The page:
Bosnia and the Destruction of Cultural Heritage
By Helen Walasek, ed. Richard Carlton, Amra Hadžimuhameović, Valery Perry and Tina Wik, contrib.
2015, Ashgate, 978-1-40943-704-8, $144.95 hb
Reviewed by Tom Verde on January 24, 2016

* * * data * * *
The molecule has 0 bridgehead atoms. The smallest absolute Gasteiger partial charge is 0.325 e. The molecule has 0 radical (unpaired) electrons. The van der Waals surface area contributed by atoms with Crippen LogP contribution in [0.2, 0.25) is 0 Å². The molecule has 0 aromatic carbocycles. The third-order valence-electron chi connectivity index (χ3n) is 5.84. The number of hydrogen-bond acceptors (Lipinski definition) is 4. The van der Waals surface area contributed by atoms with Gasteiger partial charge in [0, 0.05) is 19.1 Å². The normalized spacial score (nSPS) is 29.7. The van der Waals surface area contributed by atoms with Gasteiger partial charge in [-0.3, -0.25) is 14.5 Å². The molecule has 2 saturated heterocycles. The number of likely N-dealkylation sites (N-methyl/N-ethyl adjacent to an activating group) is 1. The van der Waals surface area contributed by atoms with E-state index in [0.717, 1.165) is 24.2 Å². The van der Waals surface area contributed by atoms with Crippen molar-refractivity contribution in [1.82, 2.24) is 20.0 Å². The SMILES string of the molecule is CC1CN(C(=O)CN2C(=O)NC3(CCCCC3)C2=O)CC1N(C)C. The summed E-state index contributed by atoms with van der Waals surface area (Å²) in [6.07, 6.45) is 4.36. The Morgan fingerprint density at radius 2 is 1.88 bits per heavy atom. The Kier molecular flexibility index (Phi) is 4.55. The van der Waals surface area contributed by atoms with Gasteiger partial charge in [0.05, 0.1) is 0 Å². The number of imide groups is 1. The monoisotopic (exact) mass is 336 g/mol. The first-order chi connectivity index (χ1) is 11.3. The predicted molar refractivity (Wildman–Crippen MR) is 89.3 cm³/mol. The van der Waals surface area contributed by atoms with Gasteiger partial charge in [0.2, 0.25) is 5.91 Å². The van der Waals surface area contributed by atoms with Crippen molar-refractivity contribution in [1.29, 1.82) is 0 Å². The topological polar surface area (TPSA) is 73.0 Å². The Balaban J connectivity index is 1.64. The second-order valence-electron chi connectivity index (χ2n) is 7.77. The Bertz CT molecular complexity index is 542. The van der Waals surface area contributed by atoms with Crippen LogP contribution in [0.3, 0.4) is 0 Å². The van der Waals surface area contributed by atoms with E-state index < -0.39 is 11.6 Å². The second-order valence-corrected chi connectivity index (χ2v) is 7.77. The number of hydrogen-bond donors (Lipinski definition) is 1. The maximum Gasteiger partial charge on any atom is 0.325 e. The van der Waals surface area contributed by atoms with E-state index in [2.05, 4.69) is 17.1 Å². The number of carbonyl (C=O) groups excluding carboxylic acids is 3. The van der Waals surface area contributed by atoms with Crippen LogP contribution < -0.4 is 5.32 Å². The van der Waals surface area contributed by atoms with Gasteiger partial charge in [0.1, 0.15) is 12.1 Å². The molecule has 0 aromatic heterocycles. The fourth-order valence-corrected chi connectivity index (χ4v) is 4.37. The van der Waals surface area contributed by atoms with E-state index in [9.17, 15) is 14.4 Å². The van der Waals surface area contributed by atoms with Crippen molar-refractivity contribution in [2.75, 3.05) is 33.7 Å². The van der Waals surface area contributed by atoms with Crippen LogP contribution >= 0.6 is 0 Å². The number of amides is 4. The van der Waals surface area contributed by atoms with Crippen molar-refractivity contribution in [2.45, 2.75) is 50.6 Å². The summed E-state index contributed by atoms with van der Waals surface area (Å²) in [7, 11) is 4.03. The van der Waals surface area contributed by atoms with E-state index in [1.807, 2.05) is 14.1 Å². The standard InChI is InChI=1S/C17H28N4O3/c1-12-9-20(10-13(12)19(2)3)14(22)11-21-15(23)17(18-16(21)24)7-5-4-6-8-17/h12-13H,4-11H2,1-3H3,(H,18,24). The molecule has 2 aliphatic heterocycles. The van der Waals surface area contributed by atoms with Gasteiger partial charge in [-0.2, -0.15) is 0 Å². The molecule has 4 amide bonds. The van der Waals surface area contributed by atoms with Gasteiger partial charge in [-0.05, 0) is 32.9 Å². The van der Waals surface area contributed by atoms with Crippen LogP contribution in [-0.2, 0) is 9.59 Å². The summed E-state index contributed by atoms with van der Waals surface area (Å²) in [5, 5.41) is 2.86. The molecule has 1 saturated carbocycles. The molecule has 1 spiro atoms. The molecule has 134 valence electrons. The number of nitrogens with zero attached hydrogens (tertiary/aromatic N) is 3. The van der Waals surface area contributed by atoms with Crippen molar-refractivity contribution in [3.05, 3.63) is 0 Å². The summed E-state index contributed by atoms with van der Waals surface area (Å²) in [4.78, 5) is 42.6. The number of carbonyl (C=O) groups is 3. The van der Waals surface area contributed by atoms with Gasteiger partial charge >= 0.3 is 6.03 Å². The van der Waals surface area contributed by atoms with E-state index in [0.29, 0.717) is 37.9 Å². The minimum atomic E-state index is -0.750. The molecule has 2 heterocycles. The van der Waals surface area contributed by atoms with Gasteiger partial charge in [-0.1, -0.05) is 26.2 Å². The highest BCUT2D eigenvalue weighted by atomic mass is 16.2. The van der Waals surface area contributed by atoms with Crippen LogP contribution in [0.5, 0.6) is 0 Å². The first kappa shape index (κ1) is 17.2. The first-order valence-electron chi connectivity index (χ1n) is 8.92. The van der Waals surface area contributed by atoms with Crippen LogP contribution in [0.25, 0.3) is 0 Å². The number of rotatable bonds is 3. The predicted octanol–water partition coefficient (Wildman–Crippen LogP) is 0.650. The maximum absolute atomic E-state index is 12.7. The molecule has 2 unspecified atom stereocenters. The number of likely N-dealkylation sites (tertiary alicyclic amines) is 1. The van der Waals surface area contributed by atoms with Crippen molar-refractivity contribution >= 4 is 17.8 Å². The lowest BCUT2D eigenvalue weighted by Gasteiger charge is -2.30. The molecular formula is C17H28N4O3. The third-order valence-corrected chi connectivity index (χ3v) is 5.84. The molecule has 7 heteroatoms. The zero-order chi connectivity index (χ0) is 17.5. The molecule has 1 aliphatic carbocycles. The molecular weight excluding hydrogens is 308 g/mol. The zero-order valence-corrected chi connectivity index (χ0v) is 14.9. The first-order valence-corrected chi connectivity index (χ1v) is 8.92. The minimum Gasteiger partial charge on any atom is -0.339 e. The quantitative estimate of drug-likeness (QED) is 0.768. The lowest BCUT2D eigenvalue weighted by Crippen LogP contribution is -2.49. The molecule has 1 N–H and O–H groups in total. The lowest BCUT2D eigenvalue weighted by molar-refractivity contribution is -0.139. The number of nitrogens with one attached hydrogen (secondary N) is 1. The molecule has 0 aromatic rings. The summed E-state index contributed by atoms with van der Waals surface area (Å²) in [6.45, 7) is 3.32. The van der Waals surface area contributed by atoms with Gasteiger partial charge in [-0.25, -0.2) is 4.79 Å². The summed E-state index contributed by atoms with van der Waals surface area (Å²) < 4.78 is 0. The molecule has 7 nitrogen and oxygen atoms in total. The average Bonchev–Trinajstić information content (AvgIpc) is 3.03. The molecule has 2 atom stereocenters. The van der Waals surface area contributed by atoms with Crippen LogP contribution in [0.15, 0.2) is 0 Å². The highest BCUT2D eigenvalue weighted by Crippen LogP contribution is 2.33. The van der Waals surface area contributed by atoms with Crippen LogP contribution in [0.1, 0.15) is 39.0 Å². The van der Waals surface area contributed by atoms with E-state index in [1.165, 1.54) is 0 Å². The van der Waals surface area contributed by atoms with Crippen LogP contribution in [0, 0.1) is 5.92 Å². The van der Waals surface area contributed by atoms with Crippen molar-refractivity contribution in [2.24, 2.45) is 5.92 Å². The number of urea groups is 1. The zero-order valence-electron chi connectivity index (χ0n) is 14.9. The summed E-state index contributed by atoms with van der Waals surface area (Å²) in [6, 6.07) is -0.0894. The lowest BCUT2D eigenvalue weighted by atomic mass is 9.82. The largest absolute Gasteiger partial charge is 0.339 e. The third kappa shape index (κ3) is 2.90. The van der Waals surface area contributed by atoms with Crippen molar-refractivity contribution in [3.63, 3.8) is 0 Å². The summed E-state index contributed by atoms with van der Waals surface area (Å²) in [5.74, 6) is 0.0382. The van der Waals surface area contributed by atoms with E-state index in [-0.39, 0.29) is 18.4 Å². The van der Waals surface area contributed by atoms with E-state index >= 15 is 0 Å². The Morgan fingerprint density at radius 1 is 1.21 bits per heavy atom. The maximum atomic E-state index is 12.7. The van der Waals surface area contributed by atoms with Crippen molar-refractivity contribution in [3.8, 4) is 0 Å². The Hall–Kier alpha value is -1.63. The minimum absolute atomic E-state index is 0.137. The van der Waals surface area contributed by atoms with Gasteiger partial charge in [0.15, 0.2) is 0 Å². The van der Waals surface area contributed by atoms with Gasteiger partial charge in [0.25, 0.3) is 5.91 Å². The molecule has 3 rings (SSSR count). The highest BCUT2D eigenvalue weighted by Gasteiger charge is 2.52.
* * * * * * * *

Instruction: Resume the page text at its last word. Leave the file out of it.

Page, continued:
In a story in The Times of London in August of 1992—early on in the 1992-1995 Bosnian War between Orthodox Serbs and their Bosnian Muslim and Catholic Croat neighbors—journalist Roger Boyes wrote of “the hidden heart of darkness in the cruel” conflict. “After centuries of intertwined cultures, one ethnic group is trying to wipe out another: not merely its soldiers or civilians, but its memory.” Boyes’s testimony is one among many in this probing collection of studies. Editor Helen Walasek, a museum specialist, together with fellow contributor Richard Carlton, an archeologist, were the first academics to gather first-hand evidence of the war-torn region’s cultural destruction. “The exceptional defining feature of the devastation was the systematic . . . intentional targeting of cultural property,” predominantly churches, mosques and libraries, Walasek observed during field trips in 2000 and 2001. Although the war by its nature breeds violence beyond the battlefield for all sides, the “massive and intentional destruction of cultural and religious property” by Serbians “became a seminal marker in the discourse on cultural heritage in both the professional and non-professional spheres,” ultimately informing and altering international humanitarian law, Walesk writes. This thorough volume offers a comprehensive overview of one of the ugliest chapters of the tragic Balkan war.